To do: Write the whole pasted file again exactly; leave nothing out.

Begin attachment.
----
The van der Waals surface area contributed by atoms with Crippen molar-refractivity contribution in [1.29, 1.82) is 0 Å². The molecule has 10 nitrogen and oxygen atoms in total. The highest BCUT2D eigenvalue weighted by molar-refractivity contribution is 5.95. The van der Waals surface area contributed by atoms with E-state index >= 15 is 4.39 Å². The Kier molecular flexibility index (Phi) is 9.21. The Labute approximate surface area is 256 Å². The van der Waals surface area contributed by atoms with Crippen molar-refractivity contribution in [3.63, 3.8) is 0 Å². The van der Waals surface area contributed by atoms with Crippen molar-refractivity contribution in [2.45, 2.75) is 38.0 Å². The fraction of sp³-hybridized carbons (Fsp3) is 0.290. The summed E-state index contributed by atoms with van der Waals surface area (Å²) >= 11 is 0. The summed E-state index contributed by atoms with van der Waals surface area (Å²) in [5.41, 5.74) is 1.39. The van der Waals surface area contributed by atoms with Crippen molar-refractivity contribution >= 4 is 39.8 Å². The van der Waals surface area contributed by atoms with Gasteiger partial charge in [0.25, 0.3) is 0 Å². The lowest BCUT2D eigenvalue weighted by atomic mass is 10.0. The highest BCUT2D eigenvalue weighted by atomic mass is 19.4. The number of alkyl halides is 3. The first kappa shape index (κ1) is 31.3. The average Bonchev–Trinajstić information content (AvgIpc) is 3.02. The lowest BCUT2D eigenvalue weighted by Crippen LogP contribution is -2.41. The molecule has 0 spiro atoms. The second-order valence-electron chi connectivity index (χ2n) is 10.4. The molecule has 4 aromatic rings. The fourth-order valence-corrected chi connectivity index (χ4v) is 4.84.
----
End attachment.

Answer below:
The van der Waals surface area contributed by atoms with Crippen molar-refractivity contribution in [1.29, 1.82) is 0 Å². The molecule has 10 nitrogen and oxygen atoms in total. The highest BCUT2D eigenvalue weighted by molar-refractivity contribution is 5.95. The van der Waals surface area contributed by atoms with E-state index >= 15 is 4.39 Å². The Kier molecular flexibility index (Phi) is 9.21. The Labute approximate surface area is 256 Å². The van der Waals surface area contributed by atoms with Crippen molar-refractivity contribution in [3.63, 3.8) is 0 Å². The van der Waals surface area contributed by atoms with Crippen molar-refractivity contribution in [2.45, 2.75) is 38.0 Å². The fraction of sp³-hybridized carbons (Fsp3) is 0.290. The summed E-state index contributed by atoms with van der Waals surface area (Å²) >= 11 is 0. The summed E-state index contributed by atoms with van der Waals surface area (Å²) in [5.41, 5.74) is 1.39. The van der Waals surface area contributed by atoms with Crippen molar-refractivity contribution >= 4 is 39.8 Å². The van der Waals surface area contributed by atoms with Gasteiger partial charge in [0.25, 0.3) is 0 Å². The lowest BCUT2D eigenvalue weighted by atomic mass is 10.0. The highest BCUT2D eigenvalue weighted by atomic mass is 19.4. The number of alkyl halides is 3. The first kappa shape index (κ1) is 31.3. The average Bonchev–Trinajstić information content (AvgIpc) is 3.02. The lowest BCUT2D eigenvalue weighted by Crippen LogP contribution is -2.41. The molecule has 0 spiro atoms. The second-order valence-electron chi connectivity index (χ2n) is 10.4. The molecule has 4 aromatic rings. The fourth-order valence-corrected chi connectivity index (χ4v) is 4.84.